Why would you do a PhD in the Automating CPS Design research group?

We have job openings for scientific employee positions from time to time, which are suitable for doing a PhD while having the position. The task that you have when holding such positions include performing research on the topics on the group and helping with teaching of courses taught by the other members of the group. The research performed in this context is the one that will later get you your PhD degree, and the head of the group takes care that the concrete research work done is suitable for getting a PhD later in case of sufficient results.

There are a good number of reasons to apply for an open position:

  • In the research group, we take care that the various obligations that come with a scientific employee position do not become too exhessive to prevent you from making progress with your research.
  • We have plenty of national and international contacts to make research visits of other research groups and similar activities possible.
  • We work on publications for high-quality venues that are suitable for preparing academic as well as industrial carrers.
  • Our work combines theory and practice; it is not only foundational, but applied at the same time, as we implement our approaches in prototype tools and apply them to case studies.
  • * Out work is very diverse. It spans automata theory as well as machine learning, embedded systems monitoring, and hardware aspects of embedded systems. There are many questions in the field spanned by these topical anchors, and there is surely something for you as well!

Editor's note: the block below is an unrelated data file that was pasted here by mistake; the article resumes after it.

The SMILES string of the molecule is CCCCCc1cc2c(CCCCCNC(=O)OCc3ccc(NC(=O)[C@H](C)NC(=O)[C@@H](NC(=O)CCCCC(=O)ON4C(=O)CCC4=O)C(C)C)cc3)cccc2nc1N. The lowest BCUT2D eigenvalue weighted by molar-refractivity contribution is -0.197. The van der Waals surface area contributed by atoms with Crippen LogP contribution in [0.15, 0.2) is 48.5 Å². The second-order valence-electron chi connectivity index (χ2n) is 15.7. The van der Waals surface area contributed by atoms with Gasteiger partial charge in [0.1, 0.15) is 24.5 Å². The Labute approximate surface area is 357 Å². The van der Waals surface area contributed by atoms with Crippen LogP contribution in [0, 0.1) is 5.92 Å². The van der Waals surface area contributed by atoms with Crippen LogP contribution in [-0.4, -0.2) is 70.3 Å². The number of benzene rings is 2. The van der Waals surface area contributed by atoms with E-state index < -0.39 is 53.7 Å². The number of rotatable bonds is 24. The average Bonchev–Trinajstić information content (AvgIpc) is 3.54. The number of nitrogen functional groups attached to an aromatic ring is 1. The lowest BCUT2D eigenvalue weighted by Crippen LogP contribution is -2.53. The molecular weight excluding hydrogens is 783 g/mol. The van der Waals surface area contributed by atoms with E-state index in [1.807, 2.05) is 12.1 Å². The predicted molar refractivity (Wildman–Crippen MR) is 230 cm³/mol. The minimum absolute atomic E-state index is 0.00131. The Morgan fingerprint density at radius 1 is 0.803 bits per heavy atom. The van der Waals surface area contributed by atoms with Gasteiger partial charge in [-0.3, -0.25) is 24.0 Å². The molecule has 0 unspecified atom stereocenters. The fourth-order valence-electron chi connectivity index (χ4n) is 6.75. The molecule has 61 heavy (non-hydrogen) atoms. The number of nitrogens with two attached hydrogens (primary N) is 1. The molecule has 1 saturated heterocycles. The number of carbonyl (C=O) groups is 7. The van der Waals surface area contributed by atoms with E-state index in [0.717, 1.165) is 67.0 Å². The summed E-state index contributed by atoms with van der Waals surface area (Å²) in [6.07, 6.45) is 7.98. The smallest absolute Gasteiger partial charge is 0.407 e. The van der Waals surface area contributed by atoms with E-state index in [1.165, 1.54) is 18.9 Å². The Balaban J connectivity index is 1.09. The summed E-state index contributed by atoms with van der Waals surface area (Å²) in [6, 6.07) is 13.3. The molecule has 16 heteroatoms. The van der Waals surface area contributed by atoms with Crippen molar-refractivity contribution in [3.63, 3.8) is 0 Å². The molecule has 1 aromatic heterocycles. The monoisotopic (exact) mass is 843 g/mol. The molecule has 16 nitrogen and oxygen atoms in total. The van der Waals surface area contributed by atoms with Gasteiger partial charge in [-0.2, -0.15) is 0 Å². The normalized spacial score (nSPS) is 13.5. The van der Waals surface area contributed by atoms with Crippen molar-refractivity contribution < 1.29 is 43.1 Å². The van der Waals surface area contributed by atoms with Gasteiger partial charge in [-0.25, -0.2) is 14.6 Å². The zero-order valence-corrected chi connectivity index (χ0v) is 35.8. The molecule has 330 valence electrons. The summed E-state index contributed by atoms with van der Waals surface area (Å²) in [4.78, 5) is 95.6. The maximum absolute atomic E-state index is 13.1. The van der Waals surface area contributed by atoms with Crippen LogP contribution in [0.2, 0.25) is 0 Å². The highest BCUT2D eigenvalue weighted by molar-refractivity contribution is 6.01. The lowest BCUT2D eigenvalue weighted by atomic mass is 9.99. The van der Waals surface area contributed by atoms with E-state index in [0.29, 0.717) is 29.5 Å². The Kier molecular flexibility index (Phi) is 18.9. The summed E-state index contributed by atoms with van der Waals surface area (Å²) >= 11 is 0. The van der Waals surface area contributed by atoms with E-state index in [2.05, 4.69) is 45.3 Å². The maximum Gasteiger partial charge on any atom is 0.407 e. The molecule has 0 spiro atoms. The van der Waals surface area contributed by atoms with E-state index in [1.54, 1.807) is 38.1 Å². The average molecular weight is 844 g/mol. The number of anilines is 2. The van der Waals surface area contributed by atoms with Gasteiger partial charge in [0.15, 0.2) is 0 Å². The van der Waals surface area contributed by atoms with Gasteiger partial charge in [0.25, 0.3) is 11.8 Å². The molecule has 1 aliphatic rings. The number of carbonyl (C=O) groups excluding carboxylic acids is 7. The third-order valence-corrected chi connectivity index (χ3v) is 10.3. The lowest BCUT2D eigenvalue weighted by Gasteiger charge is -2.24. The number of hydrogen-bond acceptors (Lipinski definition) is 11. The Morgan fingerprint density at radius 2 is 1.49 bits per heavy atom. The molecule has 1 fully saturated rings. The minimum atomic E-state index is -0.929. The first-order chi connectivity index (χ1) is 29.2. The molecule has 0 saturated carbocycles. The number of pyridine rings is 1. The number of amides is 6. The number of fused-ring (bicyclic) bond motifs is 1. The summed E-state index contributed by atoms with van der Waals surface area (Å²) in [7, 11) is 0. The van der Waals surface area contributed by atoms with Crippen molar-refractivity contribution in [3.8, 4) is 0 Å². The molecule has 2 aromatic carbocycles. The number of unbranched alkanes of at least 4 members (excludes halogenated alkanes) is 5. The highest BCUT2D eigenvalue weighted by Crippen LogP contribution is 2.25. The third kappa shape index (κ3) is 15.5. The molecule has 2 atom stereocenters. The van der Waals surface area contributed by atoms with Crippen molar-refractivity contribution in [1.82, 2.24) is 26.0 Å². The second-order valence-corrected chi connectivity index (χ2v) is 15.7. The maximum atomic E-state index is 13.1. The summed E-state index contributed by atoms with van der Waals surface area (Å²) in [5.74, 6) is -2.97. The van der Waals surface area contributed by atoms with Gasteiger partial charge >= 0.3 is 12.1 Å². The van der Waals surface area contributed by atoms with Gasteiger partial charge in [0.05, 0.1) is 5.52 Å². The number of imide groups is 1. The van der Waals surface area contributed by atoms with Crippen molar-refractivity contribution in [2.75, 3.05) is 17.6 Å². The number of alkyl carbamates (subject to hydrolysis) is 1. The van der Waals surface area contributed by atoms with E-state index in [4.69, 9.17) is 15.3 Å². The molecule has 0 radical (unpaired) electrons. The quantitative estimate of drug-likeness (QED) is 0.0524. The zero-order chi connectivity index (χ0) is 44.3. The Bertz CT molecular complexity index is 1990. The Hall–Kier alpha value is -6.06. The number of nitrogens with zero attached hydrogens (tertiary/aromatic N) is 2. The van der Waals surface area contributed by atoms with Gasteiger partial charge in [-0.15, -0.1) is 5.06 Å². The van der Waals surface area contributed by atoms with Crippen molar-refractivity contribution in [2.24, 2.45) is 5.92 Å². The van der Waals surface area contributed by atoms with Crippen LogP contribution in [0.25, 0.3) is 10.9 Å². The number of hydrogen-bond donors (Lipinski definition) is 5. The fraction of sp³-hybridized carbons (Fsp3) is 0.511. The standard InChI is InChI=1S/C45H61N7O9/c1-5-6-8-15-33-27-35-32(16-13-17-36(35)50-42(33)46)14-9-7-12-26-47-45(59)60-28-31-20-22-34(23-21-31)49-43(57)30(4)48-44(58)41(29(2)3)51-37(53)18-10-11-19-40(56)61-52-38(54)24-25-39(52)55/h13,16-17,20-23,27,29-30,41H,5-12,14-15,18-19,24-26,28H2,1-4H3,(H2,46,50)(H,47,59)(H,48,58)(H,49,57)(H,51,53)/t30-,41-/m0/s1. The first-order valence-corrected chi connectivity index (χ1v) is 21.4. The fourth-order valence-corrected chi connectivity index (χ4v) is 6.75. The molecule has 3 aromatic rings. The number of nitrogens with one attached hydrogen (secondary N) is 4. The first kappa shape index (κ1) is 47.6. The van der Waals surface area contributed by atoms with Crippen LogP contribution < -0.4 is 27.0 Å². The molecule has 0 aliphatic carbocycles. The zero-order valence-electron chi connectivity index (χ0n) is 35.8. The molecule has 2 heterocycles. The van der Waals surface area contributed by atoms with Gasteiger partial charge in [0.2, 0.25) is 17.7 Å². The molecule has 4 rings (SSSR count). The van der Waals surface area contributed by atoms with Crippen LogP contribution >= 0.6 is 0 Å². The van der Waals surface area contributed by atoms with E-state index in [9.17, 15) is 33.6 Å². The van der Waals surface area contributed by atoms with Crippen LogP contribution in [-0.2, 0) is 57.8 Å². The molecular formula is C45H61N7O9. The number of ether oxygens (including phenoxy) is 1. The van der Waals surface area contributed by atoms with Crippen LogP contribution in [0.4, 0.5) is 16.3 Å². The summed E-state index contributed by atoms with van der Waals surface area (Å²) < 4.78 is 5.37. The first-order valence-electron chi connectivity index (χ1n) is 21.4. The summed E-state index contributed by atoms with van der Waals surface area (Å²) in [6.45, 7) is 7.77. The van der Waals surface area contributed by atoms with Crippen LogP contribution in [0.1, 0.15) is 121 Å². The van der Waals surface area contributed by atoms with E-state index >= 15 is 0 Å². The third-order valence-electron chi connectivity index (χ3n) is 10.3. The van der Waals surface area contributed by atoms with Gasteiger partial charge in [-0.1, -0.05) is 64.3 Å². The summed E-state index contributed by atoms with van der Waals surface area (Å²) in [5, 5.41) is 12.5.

To enable you to succeed in this context, you should have acquired some needed skills during your past studies (or before that):

  • The ability to introduce yourself to new areas of research by reading a suitable textbook. We import concepts and algorithms from adjacent domains of research into our own work. Normally, there are no courses available on the respective topic at TU Clausthal, so we (have to) resort to primary and secondary literature here.
  • You should not be afraid of formal notation. For the eventual publication of ideas at reputable international venues, they need to be clearly expressed. Normally, this involves using formal notation to bring the point across. Ideally, you did not acquire a habit of skipping the formal parts when reading texts in the past and you should be willing to work on using formal notation to improve your writing skills.
  • The ability to think about computational problems and make observations on previous approaches to tackling a problem. This may involve observing the strengths and weaknesses of existing tools/implementations, as well as thinking about an algorithmic solution to a problem by analyzing its main ideas.

To exemplify how we combine theory and practice in our research group, consider the following projects that have been performed by members of the group:


High-Level Robot Control: There is a lot of work on automating the design process of high-level robot controllers. These coordinate the various tasks of the robot and trigger low-level controllers that for example steer the robot to a different location. When automating the design process, the user of the robot only has to write down what the robot should do, and the controller is computed automatically. This is highly advantegous in scenarios with frequently changing specifications. For robots operating in environments that carry probabilities, such as the probability of a robot breaking, high-level robot controllers should maximize the probability of satisfying the specification.